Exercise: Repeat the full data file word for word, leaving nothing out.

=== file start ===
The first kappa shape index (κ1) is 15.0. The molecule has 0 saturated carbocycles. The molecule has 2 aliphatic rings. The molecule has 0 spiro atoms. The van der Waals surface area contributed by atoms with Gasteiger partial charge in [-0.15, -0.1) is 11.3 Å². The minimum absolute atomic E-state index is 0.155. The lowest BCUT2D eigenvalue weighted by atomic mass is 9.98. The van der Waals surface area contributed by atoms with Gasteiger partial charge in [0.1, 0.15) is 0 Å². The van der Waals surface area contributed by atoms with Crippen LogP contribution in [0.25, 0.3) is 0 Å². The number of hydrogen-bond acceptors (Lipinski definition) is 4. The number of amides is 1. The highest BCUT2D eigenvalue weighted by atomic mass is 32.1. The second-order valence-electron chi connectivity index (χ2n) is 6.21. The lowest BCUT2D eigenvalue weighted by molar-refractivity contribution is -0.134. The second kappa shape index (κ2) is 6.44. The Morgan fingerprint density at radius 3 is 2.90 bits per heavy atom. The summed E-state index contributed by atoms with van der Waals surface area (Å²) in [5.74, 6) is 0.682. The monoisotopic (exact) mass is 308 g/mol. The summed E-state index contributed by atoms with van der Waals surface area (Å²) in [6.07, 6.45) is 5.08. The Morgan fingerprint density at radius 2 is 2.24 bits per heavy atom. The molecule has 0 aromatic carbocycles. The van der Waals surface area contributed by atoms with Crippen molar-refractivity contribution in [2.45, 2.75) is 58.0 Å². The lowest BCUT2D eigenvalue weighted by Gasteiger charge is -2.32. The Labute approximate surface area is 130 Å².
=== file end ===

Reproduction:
The first kappa shape index (κ1) is 15.0. The molecule has 0 saturated carbocycles. The molecule has 2 aliphatic rings. The molecule has 0 spiro atoms. The van der Waals surface area contributed by atoms with Gasteiger partial charge in [-0.15, -0.1) is 11.3 Å². The minimum absolute atomic E-state index is 0.155. The lowest BCUT2D eigenvalue weighted by atomic mass is 9.98. The van der Waals surface area contributed by atoms with Gasteiger partial charge in [0.1, 0.15) is 0 Å². The van der Waals surface area contributed by atoms with Crippen LogP contribution in [0.25, 0.3) is 0 Å². The number of hydrogen-bond acceptors (Lipinski definition) is 4. The number of amides is 1. The highest BCUT2D eigenvalue weighted by atomic mass is 32.1. The second-order valence-electron chi connectivity index (χ2n) is 6.21. The lowest BCUT2D eigenvalue weighted by molar-refractivity contribution is -0.134. The second kappa shape index (κ2) is 6.44. The Morgan fingerprint density at radius 3 is 2.90 bits per heavy atom. The summed E-state index contributed by atoms with van der Waals surface area (Å²) in [5.74, 6) is 0.682. The monoisotopic (exact) mass is 308 g/mol. The summed E-state index contributed by atoms with van der Waals surface area (Å²) in [6.07, 6.45) is 5.08. The Morgan fingerprint density at radius 2 is 2.24 bits per heavy atom. The molecule has 0 aromatic carbocycles. The van der Waals surface area contributed by atoms with Crippen molar-refractivity contribution in [2.45, 2.75) is 58.0 Å². The lowest BCUT2D eigenvalue weighted by Gasteiger charge is -2.32. The Labute approximate surface area is 130 Å².